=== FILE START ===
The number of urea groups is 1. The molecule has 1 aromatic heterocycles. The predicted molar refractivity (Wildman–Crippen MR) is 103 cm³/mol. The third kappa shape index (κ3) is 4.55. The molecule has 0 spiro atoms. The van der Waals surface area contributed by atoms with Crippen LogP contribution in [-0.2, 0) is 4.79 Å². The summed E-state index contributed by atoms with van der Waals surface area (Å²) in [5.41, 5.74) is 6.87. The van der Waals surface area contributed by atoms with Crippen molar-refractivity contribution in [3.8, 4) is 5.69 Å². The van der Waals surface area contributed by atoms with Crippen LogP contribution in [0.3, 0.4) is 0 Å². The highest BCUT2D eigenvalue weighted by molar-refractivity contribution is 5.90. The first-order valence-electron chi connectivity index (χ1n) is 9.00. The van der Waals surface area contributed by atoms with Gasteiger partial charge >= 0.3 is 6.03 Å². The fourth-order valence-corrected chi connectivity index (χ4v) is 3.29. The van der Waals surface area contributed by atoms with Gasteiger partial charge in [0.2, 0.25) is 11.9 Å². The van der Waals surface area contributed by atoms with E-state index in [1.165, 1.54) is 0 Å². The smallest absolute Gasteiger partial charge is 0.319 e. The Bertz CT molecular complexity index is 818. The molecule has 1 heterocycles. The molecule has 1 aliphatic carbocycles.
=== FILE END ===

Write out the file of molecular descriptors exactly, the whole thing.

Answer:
The number of urea groups is 1. The molecule has 1 aromatic heterocycles. The predicted molar refractivity (Wildman–Crippen MR) is 103 cm³/mol. The third kappa shape index (κ3) is 4.55. The molecule has 0 spiro atoms. The van der Waals surface area contributed by atoms with Crippen LogP contribution in [-0.2, 0) is 4.79 Å². The summed E-state index contributed by atoms with van der Waals surface area (Å²) in [5.41, 5.74) is 6.87. The van der Waals surface area contributed by atoms with Crippen molar-refractivity contribution in [3.8, 4) is 5.69 Å². The van der Waals surface area contributed by atoms with Crippen LogP contribution in [0.3, 0.4) is 0 Å². The highest BCUT2D eigenvalue weighted by molar-refractivity contribution is 5.90. The first-order valence-electron chi connectivity index (χ1n) is 9.00. The van der Waals surface area contributed by atoms with Gasteiger partial charge >= 0.3 is 6.03 Å². The fourth-order valence-corrected chi connectivity index (χ4v) is 3.29. The van der Waals surface area contributed by atoms with Gasteiger partial charge in [0.2, 0.25) is 11.9 Å². The van der Waals surface area contributed by atoms with E-state index in [1.165, 1.54) is 0 Å². The smallest absolute Gasteiger partial charge is 0.319 e. The Bertz CT molecular complexity index is 818. The molecule has 1 heterocycles. The molecule has 1 aliphatic carbocycles.